Aageson continues to trace this trajectory through the earliest Christian documents. I could say quite a bit about this part of the book especially, but for brevity I’ll just relate what texts he chooses to examine. Aageson starts by making comparisons between images of Paul in the PE and the Book of Acts. Following this, he compares the theology of the PE with the Deutero-Pauline epistles. Having exhausted his canonical comparisons, Aageson embarks on a series of comparisons with Early Church Fathers. Starting with the Apostolic Fathers Ignatius, Polycarp, and Clement, then proceeding with a who’s who of early Christian thinkers, he covers the likes of Irenaeus, Justin Martyr, Hippolytus, Tertullian, Cyprian of Carthage, Clement of Alexandria, and Origen. He highlights the way “Paul receded into history” in the Apostolic Fathers and how his writings slowly and steadily moved from authoritative apostolic witness in the second century to divine writ in the third and fourth.

Last, but certainly not least, is the fascinating discussion of the Acts of Paul and Thecla and their relationship to the PE. For those not familiar, the Acts of Paul and Thecla tell the story of a young woman who hears Paul preach and as a result puts off marriage to go about the work of evangelism. Thecla is the earliest text to exhibit the trend which develops in the early church of viewing chaste women as the equals or near-equals of men. It takes a somewhat negative view of marriage which has lead to differing theories about its relationship to the PE. Some scholars argue that the PE and the Acts of Paul and Thecla represent two schools of post-Pauline thought who both seek to appropriate Paul against the other. Other scholars see the Acts of Paul and Thecla as dependent on 2 Timothy (a position advocated by Richard Bauckham). The whole discussion is a positively fascinating look at the development of the personage of Paul in post-apostolic communities.

All in the all, I don’t know if I can really buy into the conclusions of Aageson, mostly because they are predicated on a certain understanding of the PE. I’m still on the fence about authorship, so the force of Aageson’s arguments are ultimately greatly reduced. Even so, the book makes a fantastic introduction to the way Paul and his letters have been viewed throughout history. It is a bit like a reception-historical study but focused on a person rather than a specific text. Aageson can be wordy and dry at times, but the uniqueness of the subject matter and approach more than make up for it. Read it, and you most likely won’t regret it.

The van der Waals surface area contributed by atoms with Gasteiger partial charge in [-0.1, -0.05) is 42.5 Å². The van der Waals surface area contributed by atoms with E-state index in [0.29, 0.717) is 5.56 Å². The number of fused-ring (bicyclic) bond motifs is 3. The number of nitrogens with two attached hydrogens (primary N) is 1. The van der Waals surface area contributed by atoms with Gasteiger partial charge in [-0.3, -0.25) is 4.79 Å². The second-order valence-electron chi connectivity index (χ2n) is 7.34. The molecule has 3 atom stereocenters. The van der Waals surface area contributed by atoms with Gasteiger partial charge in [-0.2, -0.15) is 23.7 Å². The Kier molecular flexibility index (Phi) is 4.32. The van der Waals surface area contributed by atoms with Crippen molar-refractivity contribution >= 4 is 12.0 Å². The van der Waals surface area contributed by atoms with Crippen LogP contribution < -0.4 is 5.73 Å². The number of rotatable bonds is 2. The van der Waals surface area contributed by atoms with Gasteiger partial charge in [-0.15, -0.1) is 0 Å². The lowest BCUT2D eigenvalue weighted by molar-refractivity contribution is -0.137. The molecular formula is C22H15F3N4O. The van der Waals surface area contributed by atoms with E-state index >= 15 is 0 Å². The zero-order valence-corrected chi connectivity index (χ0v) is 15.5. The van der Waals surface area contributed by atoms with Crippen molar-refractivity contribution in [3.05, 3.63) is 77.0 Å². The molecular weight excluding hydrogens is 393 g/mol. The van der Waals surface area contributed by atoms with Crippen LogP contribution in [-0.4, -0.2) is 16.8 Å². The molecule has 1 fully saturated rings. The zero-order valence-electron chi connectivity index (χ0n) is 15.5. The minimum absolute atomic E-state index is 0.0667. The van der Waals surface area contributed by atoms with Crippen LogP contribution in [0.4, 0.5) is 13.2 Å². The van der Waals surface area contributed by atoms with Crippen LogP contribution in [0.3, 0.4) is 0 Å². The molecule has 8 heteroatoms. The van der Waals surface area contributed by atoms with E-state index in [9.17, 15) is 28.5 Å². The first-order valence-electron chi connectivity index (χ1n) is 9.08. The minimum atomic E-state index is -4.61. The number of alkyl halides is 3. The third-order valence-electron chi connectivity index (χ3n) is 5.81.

Coincidence or Reference to Failed Messiah?

I recently re-read A Game of Thrones by George R.R. Martin, and at a certain point one of the characters mentions a legendary knight whose name seemed purposefully similar to a real historical figure.

“‘There was a knight once who couldn’t see, ‘ Bran said stubbornly, as Ser Rodrik went on below. ‘Old Nan told me about him.’…’Symeon Star-Eyes,’ Luwin said as he marked numbers in his book. ‘When he lost his eyes, he put sapphires in the empty sockets, or so the singers claim.” (pg. 730)

It might be a coincidence, but that reminded me of Simon bar Kokhba. I don’t think Martin is Jewish or anything, but the reference to placing sapphires in the eyes could be taken as being blinded by greed or ambition. Who knows, but I thought it was interesting.

Book Review: The Immigration Crisis by James Hoffmeier

Of the modern political controversies, the question surrounding illegal immigration is the one that causes me the most self-doubt. I have long held that contempt of law should never be rewarded and that amnesty is not the proper response. However, in the last few years, God has taught me to love justice. My compassion for the immigrant wars with the clear sense of right and wrong concerning the law. So, a while back (read a year and a half) I elected to receive an early review galley copy of a book on the subject. I shamefully have just gotten around to reading it.